8

I'm trying to do a match in a raku grammar and failing with 'after'. I've boiled down my problem to the following snippet:

grammar MyGrammar {

    token TOP {
        <character>
    }

    token character {
        <?after \n\n>LUKE
    }
}

say MyGrammar.subparse("\n\nLUKE");

This returns #<failed match> as MyGrammar.subparse and Nil as MyGrammar.parse.

But if I run a match in the REPL:

"\n\nLUKE" ~~ /<?after \n\n>LUKE/

I get the match 「LUKE」

So there's something I'm not understanding, and I'm not sure what. Any pointers?

10

When we parse a string using a grammar, the matching is anchored to the start of the string. Parsing the input with parse requires us to consume all of the string. There is also a subparse, which allows us to not consume all of the input, but this is still anchored to the start of the string.

By contrast, a regex like /<?after \n\n>LUKE/ will scan through the string, trying to match the pattern at each position in the string, until it finds a position at which it matches (or gets to the end of the string and gives up). This is why it works. Note, however, that if your goal is to not capture the \n\n, then you could instead have written the regex as /\n\n <( LUKE/, where <( indicates where to start capturing. At least on the current Rakudo compiler implementation, this way is more efficient.

It's not easy to suggest how to write the grammar without a little more context (I'm guessing this is extracted from a larger problem). You could, for example, consume whitespace at the start of the grammar:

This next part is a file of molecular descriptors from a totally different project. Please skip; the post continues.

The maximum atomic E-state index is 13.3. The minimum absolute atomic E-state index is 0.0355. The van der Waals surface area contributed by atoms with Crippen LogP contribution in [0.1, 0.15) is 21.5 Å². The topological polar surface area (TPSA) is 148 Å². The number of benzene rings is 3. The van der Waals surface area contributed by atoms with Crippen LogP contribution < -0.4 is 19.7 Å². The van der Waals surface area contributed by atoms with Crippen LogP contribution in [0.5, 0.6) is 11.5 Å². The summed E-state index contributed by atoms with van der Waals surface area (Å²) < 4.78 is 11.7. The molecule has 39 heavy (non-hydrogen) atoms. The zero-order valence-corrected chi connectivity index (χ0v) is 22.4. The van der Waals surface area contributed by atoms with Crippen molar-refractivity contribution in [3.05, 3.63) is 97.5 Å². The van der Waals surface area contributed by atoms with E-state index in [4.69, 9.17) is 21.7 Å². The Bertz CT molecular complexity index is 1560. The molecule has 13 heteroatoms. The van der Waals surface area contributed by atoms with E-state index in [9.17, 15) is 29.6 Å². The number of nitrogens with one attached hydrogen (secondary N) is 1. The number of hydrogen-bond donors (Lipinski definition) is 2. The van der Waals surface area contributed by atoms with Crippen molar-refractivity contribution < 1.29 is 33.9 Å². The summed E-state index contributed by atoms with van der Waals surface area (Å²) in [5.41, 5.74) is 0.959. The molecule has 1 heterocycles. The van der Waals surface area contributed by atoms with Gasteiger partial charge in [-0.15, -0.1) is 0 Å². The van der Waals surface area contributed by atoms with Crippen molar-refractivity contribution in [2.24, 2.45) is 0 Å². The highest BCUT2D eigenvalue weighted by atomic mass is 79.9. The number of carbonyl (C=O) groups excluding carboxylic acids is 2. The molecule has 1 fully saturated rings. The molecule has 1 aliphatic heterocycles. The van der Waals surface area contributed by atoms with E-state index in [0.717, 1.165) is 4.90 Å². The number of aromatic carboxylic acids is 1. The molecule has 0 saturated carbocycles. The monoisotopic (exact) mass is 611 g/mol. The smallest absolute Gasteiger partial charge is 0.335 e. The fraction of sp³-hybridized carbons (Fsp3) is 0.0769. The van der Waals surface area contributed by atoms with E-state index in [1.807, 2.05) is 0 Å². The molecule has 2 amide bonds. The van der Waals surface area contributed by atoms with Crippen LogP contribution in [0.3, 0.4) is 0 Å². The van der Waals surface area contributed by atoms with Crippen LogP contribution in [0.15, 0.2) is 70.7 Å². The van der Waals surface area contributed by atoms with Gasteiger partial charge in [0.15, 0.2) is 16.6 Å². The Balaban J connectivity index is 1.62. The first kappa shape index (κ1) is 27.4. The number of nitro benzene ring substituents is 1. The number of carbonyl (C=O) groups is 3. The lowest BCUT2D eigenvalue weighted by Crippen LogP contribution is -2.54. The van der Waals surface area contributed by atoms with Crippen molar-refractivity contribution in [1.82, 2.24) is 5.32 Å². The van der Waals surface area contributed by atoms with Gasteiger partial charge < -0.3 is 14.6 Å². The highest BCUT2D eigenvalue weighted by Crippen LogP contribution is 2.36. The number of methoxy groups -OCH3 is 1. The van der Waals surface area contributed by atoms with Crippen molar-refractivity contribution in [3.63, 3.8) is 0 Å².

grammar MyGrammar {

    token TOP {
        \s+ <character>
    }

    token character {
        <?after \n\n>LUKE
    }
}

say MyGrammar.subparse("\n\nLUKE");

Or consume the \n\n in character but exclude it from the match with <(, as mentioned earlier.

| improve this answer | |
  • Accepted as I have now used <( to match the pattern but not capture it, which does what my intention was with after – MorayJ Jul 2 at 10:34
  • @MorayJ "I have used <( to match the pattern but not capture it". Oh! You mean the pattern to the left. After all, <( does look like it points left! (The current <(...)> doc reflects the symbolism originally intended. So it says <( "indicates the start of the match's overall capture". That is to say, the ( marks the left of what is captured (cf ( in (...)) and the < marks the left of the assertion (cf < in <...>). And ... <(LUKE)> ... would capture just LUKE.) – raiph Jul 2 at 12:48
  • @ralph Yes, to match \n\n, but not capture it, and allow the match to continue. I had successfully used a <before ...> at the end of my token (not in this example), which was why I was being frustrated by <after ...> not doing what I expected. I think in my full token, I will now probably try <(...)> – MorayJ Jul 2 at 15:19
  • Oh- so the regex scans in 2 chars (\n\n) and then matches - but the grammar never scans so never matches... – p6steve Jul 2 at 20:48
6